St. Louis Cardinals: What we know ten games in

SAN FRANCISCO, CA - SEPTEMBER 01: Harrison Bader /

With the St. Louis Cardinals about ten games into their spring training schedule, is there anything we know for certain about the team’s fortunes?

Well, maybe the most certain answer for the St. Louis Cardinals is that we know that there’s relatively little uncertainty, but just enough to create sufficient intrigue for the remainder of the spring. We have a pretty strong level of certainty on the position player side. On the hurler front, welllllllllll……we’ll talk.

But first, the hitters. Are there any serious questions? Absent any deals or injuries between now and Opening Day, there are few issues as to who will occupy the major-league roster.

The catchers, Yadier Molina and Carson Kelly, are set. Matt Carpenter, Kolten Wong, Paul DeJong and Jedd Gyorko are more than likely to serve as the daily infield, with Jose Martinez a lock for one of the reserve spots. Marcell Ozuna, Tommy Pham and Dexter Fowler will be patrolling the outfield.

So that makes ten, leaving only three spots when there are 12 pitchers and alas, only two when there are 13. Who gets them?

On the outfield front, while the abundance of young talent is truly impressive, it seems clear that Harrison Bader holds the lead. Young Tyler O’Neill is recovering from a slight injury, and while the bumper crop — among them Oscar Mercado, Adolis Garcia and Randy Arozarena — have impressed, Bader’s defense, speed and at bats to date, after a bit of a slow start, will almost surely win the day.

That leaves either one or two more slots, and one will have to be an infielder capable of filling middle infield spots, and possibly third base to boot.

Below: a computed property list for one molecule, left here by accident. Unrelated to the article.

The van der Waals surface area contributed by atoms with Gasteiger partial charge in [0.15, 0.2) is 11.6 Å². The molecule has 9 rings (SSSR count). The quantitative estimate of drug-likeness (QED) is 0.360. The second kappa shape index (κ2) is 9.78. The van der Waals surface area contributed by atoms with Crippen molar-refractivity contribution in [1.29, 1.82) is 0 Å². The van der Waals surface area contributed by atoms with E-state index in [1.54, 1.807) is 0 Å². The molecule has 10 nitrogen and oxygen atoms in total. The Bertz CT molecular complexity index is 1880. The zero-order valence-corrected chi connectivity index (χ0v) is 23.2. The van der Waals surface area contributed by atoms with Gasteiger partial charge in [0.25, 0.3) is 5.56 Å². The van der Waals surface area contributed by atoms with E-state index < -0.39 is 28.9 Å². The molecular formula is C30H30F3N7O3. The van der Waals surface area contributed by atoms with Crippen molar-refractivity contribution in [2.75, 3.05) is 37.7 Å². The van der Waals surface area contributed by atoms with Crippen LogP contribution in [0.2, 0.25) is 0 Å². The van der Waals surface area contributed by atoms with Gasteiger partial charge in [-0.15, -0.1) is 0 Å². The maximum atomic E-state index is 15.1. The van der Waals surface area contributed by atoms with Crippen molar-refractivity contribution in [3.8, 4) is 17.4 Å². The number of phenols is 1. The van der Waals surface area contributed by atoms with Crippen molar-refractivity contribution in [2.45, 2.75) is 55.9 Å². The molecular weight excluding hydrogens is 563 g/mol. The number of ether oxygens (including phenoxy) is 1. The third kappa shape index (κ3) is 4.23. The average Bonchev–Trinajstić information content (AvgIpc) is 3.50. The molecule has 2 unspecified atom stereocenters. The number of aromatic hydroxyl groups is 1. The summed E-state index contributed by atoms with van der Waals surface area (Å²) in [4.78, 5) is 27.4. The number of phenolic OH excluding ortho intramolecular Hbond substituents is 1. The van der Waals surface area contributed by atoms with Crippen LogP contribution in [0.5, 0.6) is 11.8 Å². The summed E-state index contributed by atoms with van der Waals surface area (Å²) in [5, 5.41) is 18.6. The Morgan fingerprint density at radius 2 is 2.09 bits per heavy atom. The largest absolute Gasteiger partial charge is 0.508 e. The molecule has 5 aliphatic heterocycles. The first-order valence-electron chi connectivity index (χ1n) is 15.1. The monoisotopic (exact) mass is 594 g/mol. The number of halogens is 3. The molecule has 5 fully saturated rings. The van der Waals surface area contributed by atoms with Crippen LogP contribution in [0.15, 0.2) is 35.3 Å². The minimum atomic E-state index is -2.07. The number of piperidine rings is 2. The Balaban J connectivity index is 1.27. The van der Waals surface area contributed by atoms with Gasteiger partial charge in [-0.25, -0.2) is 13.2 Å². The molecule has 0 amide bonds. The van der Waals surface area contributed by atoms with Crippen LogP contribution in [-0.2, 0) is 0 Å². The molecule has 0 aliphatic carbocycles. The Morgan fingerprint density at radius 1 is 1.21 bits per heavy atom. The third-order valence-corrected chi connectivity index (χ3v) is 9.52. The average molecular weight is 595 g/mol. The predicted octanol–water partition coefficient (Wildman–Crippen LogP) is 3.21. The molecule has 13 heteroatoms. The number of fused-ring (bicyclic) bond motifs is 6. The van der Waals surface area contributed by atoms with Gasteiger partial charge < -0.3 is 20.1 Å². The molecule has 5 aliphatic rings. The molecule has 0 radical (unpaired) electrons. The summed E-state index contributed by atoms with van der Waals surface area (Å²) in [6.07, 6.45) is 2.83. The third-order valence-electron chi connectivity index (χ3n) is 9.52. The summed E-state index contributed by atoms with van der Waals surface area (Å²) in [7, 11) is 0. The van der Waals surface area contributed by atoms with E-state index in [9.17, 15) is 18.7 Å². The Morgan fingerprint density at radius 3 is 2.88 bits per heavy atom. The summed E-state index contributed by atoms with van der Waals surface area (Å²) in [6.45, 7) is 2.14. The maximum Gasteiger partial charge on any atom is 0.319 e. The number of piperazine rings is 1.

The obvious choice is Greg Garcia, who is hitting lightly in a meager 13 at-bats through March 4, but has managed to take enough good plate appearances to coax four walks. It’s going to be hard to displace Garcia, who has shown the ability to be unspectacularly adequate in a utility role.

But there’s a new kid in town, and his name is Yairo Munoz, and he has been just excellent. He’s hit well, fielded very nicely (with quite the slick play this Sunday on a ball deflected from the pitcher) and looks, even at 23, like he belongs. It’s doubtful he’ll jump ahead of Garcia, especially since he’s a right-handed bat, but he may be giving Alex Mejia a run as the next man up.

And if there’s a fifth bench person? Hard to say. I personally think that the young outfielders provide a better profile for speed and offense, and are probably as good on defense, as Mejia or Munoz. But if history is an indicator, as soon as we get into the dog days, the Cards will ditch that fifth bench spot for another arm anyway.

And so, about those arms? Hmmm, well now,  that’s pretty interesting.

We haven’t seen a whole lot from the starters yet, and by not a whole lot I mean, not many innings. Carlos Martinez had a horrendous first start and missed his second due to cryptic personal reasons, but he’s not going anywhere, of course.